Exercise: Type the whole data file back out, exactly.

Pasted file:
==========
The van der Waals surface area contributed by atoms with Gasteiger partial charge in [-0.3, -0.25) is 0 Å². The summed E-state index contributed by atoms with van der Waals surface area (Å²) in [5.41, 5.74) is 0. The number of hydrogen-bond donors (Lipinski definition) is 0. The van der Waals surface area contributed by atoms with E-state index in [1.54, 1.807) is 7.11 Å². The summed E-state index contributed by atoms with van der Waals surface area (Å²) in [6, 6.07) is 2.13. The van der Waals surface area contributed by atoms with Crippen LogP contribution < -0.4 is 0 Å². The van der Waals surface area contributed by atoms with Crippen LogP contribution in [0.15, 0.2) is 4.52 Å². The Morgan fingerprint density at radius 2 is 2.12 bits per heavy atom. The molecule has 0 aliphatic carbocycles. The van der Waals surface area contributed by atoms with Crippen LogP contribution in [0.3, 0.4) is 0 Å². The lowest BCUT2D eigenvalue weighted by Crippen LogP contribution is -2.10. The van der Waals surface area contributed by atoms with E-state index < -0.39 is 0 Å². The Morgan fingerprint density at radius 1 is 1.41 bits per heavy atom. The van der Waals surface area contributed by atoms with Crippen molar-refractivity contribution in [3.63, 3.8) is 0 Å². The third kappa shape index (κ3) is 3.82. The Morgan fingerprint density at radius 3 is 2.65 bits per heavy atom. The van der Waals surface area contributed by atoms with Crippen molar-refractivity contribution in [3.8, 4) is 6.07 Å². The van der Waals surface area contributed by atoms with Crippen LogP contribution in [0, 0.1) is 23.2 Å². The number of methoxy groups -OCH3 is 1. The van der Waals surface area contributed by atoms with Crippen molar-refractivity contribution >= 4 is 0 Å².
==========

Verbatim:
The van der Waals surface area contributed by atoms with Gasteiger partial charge in [-0.3, -0.25) is 0 Å². The summed E-state index contributed by atoms with van der Waals surface area (Å²) in [5.41, 5.74) is 0. The number of hydrogen-bond donors (Lipinski definition) is 0. The van der Waals surface area contributed by atoms with E-state index in [1.54, 1.807) is 7.11 Å². The summed E-state index contributed by atoms with van der Waals surface area (Å²) in [6, 6.07) is 2.13. The van der Waals surface area contributed by atoms with Crippen LogP contribution < -0.4 is 0 Å². The van der Waals surface area contributed by atoms with Crippen LogP contribution in [0.15, 0.2) is 4.52 Å². The Morgan fingerprint density at radius 2 is 2.12 bits per heavy atom. The molecule has 0 aliphatic carbocycles. The van der Waals surface area contributed by atoms with Crippen LogP contribution in [0.3, 0.4) is 0 Å². The lowest BCUT2D eigenvalue weighted by Crippen LogP contribution is -2.10. The van der Waals surface area contributed by atoms with E-state index < -0.39 is 0 Å². The Morgan fingerprint density at radius 1 is 1.41 bits per heavy atom. The van der Waals surface area contributed by atoms with Crippen molar-refractivity contribution in [3.63, 3.8) is 0 Å². The third kappa shape index (κ3) is 3.82. The Morgan fingerprint density at radius 3 is 2.65 bits per heavy atom. The van der Waals surface area contributed by atoms with Crippen molar-refractivity contribution in [3.8, 4) is 6.07 Å². The van der Waals surface area contributed by atoms with Crippen LogP contribution in [0, 0.1) is 23.2 Å². The number of methoxy groups -OCH3 is 1. The van der Waals surface area contributed by atoms with Crippen molar-refractivity contribution >= 4 is 0 Å².